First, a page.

ISBN is

978-3-89586-251-9 / 9783895862519

Comparative morphology of the Omotic languages (LINCOM studies in African linguistics)

by

Publisher:LINCOM Europa

Edition:Softcover

Language:English

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About the book:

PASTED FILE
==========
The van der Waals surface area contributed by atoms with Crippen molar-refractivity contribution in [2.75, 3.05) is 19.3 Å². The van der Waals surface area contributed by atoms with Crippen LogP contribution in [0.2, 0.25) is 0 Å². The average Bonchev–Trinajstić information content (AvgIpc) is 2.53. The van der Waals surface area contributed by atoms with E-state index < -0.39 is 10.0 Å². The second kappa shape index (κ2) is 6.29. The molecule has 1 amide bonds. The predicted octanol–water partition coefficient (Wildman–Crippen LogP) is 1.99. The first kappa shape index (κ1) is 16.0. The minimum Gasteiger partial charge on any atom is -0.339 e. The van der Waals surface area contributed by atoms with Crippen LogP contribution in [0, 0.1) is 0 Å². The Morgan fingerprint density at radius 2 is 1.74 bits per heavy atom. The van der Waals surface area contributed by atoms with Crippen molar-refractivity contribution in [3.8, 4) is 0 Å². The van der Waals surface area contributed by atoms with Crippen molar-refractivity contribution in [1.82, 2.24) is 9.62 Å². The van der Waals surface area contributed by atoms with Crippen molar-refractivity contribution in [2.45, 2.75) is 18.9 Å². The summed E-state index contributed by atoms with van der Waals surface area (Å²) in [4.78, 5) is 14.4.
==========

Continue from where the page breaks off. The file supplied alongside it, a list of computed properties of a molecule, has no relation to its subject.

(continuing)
Omotic is the least-known family in the Afrasian (=Afroasiatic or "Hamito-Semitic") phylum. No book-length synthesis of the family has appeared previously and it is not generally known that Omotic is a highly agglutinative family with many obvious Afrasian characteristics. Omotic is located entirely within southwest and west Ethiopia, on both sides of the Omo River, from which it takes its name. Some still consder Omotic not to be an independent family, but rather West Cushitic. In this monograph, the author covers all nine Omotic families in descriptive chapters as follows: 1. Northwest Ometo, 2. Southeast Ometo and C'ara, 4. Gimira-Yem (Janjero)-Kefoid, 6. Dizoid, 7. Aroid, 8. Mao. Chs. 3 and 5 are analytic chapters covering preceding chapters and Ch. 9 is an overall analysis, summary, and conclusions. All varieties having sufficient documentation (about 30 in number) are covered, along with notes on others. Sources are all available published sources which contain significant linguistic material, many of them obscure and difficult to obtain, plus extensive unpublished fieldnotes of the author and others. All are fully referenced. Each descriptive chapter has an introduction featuring nomenclature, locations, demographic estimates, and a listing of main sources. There follows a brief phonological sketch divided into consonants, vowels, and suprasegmentals and phonotactics. Morphological categories are then taken up in the order: pronouns, including independents, possessives, verbal affixes, gender, number, and case; demonstratives; interrogatives; nouns, including species and the categories applying to pronouns; verbal TMA (tense-mode-aspect) system; copulas and connecters; nominal and verbal derivations. In the comparative analysis, the author surveys grammatical formatives by family and indicates potential proto-forms where possible. Conclusions include remarks on the sub-classification of Omotic and the position of Omotic in the Afrasian phylum.

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